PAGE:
Johnny’s Luncheonette is feeding some of Newton’s most vulnerable residents

Co-owner Karen Masterson shares how the old-school diner started a soup donation program.

Johnny's Luncheonette
Counter seating in Johnny's Luncheonette. –Lane Turner/Globe Staff

In our “My restaurant’s story” series, restaurant owners in the Greater Boston area share how COVID-19 has affected their business. If you’re a restaurant owner, you can share your story here.

With its retro vibes, revered matzo ball soup, and dedication to all-day breakfast, Johnny’s Luncheonette is the kind of place that draws in diners looking for simpler times. These, undoubtedly, are not simpler times. But Karen Masterson, who owns the Newton restaurant with her husband, Kevin Masterson, isn’t letting that get in the way of serving her community.

The diner has already lost “thousands of dollars, with thousands more to come,” Masterson told Boston.com, but it has remained open for takeout and curbside pickup and currently offers delivery through DoorDash. (Johnny’s also sells beer and wine to go.) Beyond serving its customers, Masterson shared how the beloved diner is also providing Newton’s most vulnerable residents with some much-needed comfort food.

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Entries may have been lightly edited for clarity or grammar.

Name: Karen Masterson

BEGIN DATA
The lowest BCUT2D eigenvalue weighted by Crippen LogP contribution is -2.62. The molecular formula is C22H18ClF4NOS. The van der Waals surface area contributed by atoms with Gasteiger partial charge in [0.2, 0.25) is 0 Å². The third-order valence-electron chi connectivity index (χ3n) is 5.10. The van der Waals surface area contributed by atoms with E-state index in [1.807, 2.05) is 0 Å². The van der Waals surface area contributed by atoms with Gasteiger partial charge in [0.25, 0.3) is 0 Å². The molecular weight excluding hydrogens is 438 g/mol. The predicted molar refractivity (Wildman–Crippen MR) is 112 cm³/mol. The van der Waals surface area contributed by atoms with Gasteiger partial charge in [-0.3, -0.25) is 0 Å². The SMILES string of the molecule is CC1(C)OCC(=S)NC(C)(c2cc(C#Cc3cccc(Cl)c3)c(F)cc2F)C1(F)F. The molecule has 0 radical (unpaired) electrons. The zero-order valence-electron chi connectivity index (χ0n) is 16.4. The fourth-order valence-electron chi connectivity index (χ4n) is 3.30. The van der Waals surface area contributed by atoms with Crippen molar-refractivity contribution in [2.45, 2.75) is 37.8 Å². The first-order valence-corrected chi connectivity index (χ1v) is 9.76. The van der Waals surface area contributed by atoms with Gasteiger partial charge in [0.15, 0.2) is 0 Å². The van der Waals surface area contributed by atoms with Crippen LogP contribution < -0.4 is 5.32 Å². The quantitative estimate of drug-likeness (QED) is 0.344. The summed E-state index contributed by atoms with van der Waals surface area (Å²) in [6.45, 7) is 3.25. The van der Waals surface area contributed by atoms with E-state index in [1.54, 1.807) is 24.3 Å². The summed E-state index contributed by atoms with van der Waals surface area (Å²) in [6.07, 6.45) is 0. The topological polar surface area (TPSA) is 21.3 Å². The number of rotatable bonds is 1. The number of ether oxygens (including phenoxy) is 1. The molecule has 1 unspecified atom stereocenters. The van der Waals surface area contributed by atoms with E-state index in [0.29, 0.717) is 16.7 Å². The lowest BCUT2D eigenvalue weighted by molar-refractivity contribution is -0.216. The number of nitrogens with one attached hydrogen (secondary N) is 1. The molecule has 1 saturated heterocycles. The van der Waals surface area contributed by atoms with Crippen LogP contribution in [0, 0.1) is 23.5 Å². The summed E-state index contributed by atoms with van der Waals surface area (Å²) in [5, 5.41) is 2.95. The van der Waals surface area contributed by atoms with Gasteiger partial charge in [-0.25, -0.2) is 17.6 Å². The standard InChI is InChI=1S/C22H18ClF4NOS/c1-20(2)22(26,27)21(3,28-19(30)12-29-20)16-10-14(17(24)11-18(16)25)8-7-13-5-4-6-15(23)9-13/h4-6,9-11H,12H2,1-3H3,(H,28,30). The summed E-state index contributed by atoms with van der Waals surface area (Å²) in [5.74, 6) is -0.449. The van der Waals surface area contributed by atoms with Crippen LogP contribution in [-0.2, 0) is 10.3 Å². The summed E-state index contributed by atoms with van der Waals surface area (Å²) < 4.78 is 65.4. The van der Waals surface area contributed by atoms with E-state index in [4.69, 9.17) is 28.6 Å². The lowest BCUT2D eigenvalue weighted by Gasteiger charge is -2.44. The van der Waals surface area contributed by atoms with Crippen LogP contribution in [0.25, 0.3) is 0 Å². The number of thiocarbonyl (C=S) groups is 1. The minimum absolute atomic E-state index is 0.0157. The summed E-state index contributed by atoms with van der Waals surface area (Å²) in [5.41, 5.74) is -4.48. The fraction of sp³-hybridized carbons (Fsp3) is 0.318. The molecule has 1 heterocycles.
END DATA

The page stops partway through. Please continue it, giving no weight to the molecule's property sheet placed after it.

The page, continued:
Restaurant: Johnny’s Luncheonette, Newton

What is Johnny’s Luncheonette’s COVID-19 story?

Karen Masterson, co-owner of Johnny's Luncheonette
Karen Masterson, co-owner of Johnny’s Luncheonette. —Karen Masterson

[Once the dine-in ban went into effect] we immediately thought of some of our most vulnerable customers and began a soup donation program working with local agencies serving our community. We have provided quarts of matzo ball and vegetable soups to the Newton Food Pantry, Newton at Home, Newton Housing Authority, and Newton Community Development Foundation.

Additionally, I began working with a few local Newton residents to coordinate the generosity of local residents to support our restaurant community and feed health care workers on the front lines through Feed the Fight Boston, similar to efforts underway in Washington, D.C. We have drastically reduced staff and hours to focus on takeout and delivery while we navigate this challenging time.

What has been the hardest part so far?

The hardest part has been the uncertainty of how long this will go on for and what the impact will be once we are allowed to reopen.

How have your employees been affected?

We have a mix of employees — some Boston College students went home, and local students are at home with their families. We normally employee roughly 40 people and about 15 of those were hardest hit, with many applying for unemployment.

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What do restaurants need right now?

They need help from their landlords; the impact needs to be shared. They need to have financial help structured so it doesn’t just prolong the pain and create more hardship six months down the road as we navigate the next 12-18 months of this pandemic. We need the opportunity for some debt forgiveness. If we all just pile on debt to be able to keep our doors open and sales don’t return to pre-pandemic levels for months, there will be continued hardship.


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